These nerve signals activate the brain and the nerves that they travel along. All nerve cells require activation to remain healthy. Nerve signals need to be sent along nerves in order to keep them useful. This is similar to how exercise keeps muscles healthy and strong. Nerves need activation in order to maintain function.
Reality vs. Dream
Any loss or changes in nerve signals can diminish brain activity. Some interesting findings came out of WWII concentration camps and POW camps. When soldiers were put into isolation in small, dark, quiet cells, and threatened to not speak, it limited the amount of sensory input to their brain. Very limited information from sound, taste, touch, sight and movement would be available to their brain.
The results were devastating in that these people could not tell the difference between reality and dream, could not feel the passing of time, and even described difficulty distinguishing between themselves and their environment. In fact, upon studying a number of these cases after the war, the British Medical Journal published a conclusion about the importance of sensory input the brain:
“There is evidence that the maintenance of consciousness and of the individual’s awareness of his relation with the environment is dependent on a steady stream of sensory impulses both from without and from within.”
A Quiet Brain
Similar symptoms have been found in people who experience depression. Frequently described symptoms associated with depression include a feeling of disconnect or absence from the environment and from others, lack energy, sleep disturbances, changes in appetite (eating more or less), impaired cognition, recurrent thoughts of death, and more. In PET scans of the brain, there is often a decrease in brain activity in patients with depression.
With brain activity being stimulated primarily by sensory input, any interference in these nerve signals into the brain has the potential to reduce brain activity. These interferences can include dull environments that do not provide healthy sensory activity (like grey cubicles) and a sedentary lifestyle (limited movement reduces input to the brain). Drugs like opioids and even antidepressants can interfere with sensory input as well, which has the potential to lower brain activity further. In fact, one person describes this phenomenon well:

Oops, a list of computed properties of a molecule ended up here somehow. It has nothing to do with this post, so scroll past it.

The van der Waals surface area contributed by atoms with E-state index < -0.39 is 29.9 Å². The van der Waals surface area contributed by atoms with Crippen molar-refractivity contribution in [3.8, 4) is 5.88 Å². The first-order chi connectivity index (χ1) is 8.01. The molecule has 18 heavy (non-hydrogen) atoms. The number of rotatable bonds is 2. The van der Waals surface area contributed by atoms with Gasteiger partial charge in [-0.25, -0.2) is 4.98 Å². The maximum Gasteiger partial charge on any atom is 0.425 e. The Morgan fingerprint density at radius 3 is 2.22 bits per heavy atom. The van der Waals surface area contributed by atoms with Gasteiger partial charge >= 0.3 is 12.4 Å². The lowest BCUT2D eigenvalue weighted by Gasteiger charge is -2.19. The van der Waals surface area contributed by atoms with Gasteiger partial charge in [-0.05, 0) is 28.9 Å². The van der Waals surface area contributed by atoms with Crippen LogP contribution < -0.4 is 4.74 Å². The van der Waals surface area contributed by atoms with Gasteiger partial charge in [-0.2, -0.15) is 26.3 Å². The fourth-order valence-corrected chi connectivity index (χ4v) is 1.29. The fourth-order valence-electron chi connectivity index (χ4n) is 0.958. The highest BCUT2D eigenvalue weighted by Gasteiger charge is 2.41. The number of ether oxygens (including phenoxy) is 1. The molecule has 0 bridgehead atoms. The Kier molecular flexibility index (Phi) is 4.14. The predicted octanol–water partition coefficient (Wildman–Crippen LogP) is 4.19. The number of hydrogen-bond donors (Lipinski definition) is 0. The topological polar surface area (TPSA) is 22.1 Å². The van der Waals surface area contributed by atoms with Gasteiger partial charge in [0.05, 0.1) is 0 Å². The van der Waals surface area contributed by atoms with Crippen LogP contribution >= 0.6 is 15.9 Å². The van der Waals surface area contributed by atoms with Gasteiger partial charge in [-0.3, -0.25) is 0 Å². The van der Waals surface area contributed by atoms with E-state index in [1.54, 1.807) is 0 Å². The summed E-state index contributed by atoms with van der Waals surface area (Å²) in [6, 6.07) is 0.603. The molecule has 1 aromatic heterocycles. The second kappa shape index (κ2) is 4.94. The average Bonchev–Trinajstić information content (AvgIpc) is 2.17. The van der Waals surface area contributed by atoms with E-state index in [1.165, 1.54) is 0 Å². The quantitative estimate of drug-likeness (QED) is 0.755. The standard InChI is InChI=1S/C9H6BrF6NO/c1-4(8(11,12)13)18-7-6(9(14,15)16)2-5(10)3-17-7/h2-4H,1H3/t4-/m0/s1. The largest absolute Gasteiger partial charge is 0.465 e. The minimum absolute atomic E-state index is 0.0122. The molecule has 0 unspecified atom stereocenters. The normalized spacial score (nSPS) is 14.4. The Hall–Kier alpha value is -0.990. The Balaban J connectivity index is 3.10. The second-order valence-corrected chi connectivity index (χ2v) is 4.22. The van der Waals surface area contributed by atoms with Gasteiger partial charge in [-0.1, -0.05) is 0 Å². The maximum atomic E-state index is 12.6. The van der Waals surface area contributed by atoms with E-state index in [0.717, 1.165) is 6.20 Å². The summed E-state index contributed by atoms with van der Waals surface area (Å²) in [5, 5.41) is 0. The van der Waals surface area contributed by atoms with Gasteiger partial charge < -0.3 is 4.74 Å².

“The irony is that some of the antidepressants and anti-anxiety medications we use to overcome mood disorders can also cause emotional numbness. My short lived experience taking amitriptyline and then Prozac gave me a feeling of being flatlined emotionally. I wasn’t sad but I also wasn’t happy. I was simply there.”
There is also a significant potential for mechanical interference in the nerves that carry signals to the brain. A common location of this type of nerve interference is in the upper cervical spine, in an area called the craniocervical junction. These joints between the skull and the top of the spine can become misaligned through injuries to the head and neck, altering or diminishing signals traveling to the brain. This reduction in brain activity makes it very hard for the brain to function at its best.
Activating the brain to its full potential requires maximum nerve signal input to the brain. This means creating an environment for sensory immersion. In people with depression, significant improvements have been seen with exercise, light therapy, communication, social involvement, and even vagus nerve stimulation. This works because each of these dramatically alters the input to the brain.
Restoring and Activating the Brain
Improvements in brain activity have also been seen through upper cervical care. Restoring the alignment of the craniocervical junction improves nerve signals to and from the brain, improves the blood flow to and from the brain, and improves the filtration of the brain. By removing interference at the craniocervical junction, nerve signals strengthen. Your brain functions better, you feel better, and your senses improve.
Seek the Experts
Upper cervical chiropractors have a unique focus on correcting misalignments of the craniocervical junction that can lead to brain and body dysfunction. Their post-graduate training prepares them to identify subtle misalignments in this area and correct it using a variety of gentle and precise corrective techniques. Designed to be a long-term solution, the goal of these doctors is to correct and stabilize the upper cervical spine to restore the integrity of the nervous system. If you have concerns about you or your family’s health care, seek your local upper cervical chiropractor.